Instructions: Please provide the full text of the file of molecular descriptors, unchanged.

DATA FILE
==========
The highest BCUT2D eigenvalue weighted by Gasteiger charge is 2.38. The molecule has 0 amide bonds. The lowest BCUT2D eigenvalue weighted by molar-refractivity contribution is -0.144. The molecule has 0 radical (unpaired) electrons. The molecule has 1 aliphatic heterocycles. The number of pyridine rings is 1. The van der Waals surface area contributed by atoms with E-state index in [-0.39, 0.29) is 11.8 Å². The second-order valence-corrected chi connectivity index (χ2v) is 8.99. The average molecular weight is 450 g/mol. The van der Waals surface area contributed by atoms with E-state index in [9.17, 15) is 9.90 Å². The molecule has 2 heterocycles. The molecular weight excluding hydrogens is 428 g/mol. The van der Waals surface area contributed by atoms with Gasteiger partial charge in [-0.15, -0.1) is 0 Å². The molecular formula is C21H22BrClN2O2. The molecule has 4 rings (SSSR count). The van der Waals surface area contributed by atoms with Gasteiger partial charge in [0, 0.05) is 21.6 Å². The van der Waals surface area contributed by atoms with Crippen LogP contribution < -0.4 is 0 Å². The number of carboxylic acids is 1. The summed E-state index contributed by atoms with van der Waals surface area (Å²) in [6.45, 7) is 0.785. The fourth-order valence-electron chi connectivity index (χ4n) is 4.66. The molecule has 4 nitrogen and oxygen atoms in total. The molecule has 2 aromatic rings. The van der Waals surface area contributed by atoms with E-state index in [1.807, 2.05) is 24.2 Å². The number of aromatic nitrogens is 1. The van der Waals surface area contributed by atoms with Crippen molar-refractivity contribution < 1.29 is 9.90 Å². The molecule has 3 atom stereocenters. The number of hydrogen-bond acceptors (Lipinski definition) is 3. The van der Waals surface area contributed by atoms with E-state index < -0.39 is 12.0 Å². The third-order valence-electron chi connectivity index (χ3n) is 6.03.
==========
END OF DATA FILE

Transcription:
The highest BCUT2D eigenvalue weighted by Gasteiger charge is 2.38. The molecule has 0 amide bonds. The lowest BCUT2D eigenvalue weighted by molar-refractivity contribution is -0.144. The molecule has 0 radical (unpaired) electrons. The molecule has 1 aliphatic heterocycles. The number of pyridine rings is 1. The van der Waals surface area contributed by atoms with E-state index in [-0.39, 0.29) is 11.8 Å². The second-order valence-corrected chi connectivity index (χ2v) is 8.99. The average molecular weight is 450 g/mol. The van der Waals surface area contributed by atoms with E-state index in [9.17, 15) is 9.90 Å². The molecule has 2 heterocycles. The molecular weight excluding hydrogens is 428 g/mol. The van der Waals surface area contributed by atoms with Gasteiger partial charge in [-0.15, -0.1) is 0 Å². The molecular formula is C21H22BrClN2O2. The molecule has 4 rings (SSSR count). The van der Waals surface area contributed by atoms with Gasteiger partial charge in [0, 0.05) is 21.6 Å². The van der Waals surface area contributed by atoms with Crippen LogP contribution < -0.4 is 0 Å². The number of carboxylic acids is 1. The summed E-state index contributed by atoms with van der Waals surface area (Å²) in [6.45, 7) is 0.785. The fourth-order valence-electron chi connectivity index (χ4n) is 4.66. The molecule has 4 nitrogen and oxygen atoms in total. The molecule has 2 aromatic rings. The van der Waals surface area contributed by atoms with E-state index in [1.807, 2.05) is 24.2 Å². The number of aromatic nitrogens is 1. The van der Waals surface area contributed by atoms with Crippen molar-refractivity contribution < 1.29 is 9.90 Å². The molecule has 3 atom stereocenters. The number of hydrogen-bond acceptors (Lipinski definition) is 3. The van der Waals surface area contributed by atoms with E-state index < -0.39 is 12.0 Å². The third-order valence-electron chi connectivity index (χ3n) is 6.03.